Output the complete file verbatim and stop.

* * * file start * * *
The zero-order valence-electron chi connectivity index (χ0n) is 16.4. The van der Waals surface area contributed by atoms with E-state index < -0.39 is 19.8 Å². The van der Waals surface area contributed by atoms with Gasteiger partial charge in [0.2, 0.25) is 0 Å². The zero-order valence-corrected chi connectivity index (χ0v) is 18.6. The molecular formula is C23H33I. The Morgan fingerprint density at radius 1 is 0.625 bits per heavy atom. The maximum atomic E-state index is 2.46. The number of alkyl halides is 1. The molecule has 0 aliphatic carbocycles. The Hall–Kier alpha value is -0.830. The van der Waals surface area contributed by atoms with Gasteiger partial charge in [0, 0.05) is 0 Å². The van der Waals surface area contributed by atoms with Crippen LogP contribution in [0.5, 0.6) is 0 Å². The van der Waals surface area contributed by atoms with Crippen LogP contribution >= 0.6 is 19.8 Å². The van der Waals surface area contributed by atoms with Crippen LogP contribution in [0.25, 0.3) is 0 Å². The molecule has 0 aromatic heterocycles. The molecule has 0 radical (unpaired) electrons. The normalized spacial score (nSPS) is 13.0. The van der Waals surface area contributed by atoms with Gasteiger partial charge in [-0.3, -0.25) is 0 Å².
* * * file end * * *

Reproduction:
The zero-order valence-electron chi connectivity index (χ0n) is 16.4. The van der Waals surface area contributed by atoms with E-state index < -0.39 is 19.8 Å². The van der Waals surface area contributed by atoms with Gasteiger partial charge in [0.2, 0.25) is 0 Å². The zero-order valence-corrected chi connectivity index (χ0v) is 18.6. The molecular formula is C23H33I. The Morgan fingerprint density at radius 1 is 0.625 bits per heavy atom. The maximum atomic E-state index is 2.46. The number of alkyl halides is 1. The molecule has 0 aliphatic carbocycles. The Hall–Kier alpha value is -0.830. The van der Waals surface area contributed by atoms with Gasteiger partial charge in [0, 0.05) is 0 Å². The van der Waals surface area contributed by atoms with Crippen LogP contribution in [0.5, 0.6) is 0 Å². The van der Waals surface area contributed by atoms with Crippen LogP contribution >= 0.6 is 19.8 Å². The van der Waals surface area contributed by atoms with Crippen LogP contribution in [0.25, 0.3) is 0 Å². The molecule has 0 aromatic heterocycles. The molecule has 0 radical (unpaired) electrons. The normalized spacial score (nSPS) is 13.0. The van der Waals surface area contributed by atoms with Gasteiger partial charge in [-0.3, -0.25) is 0 Å².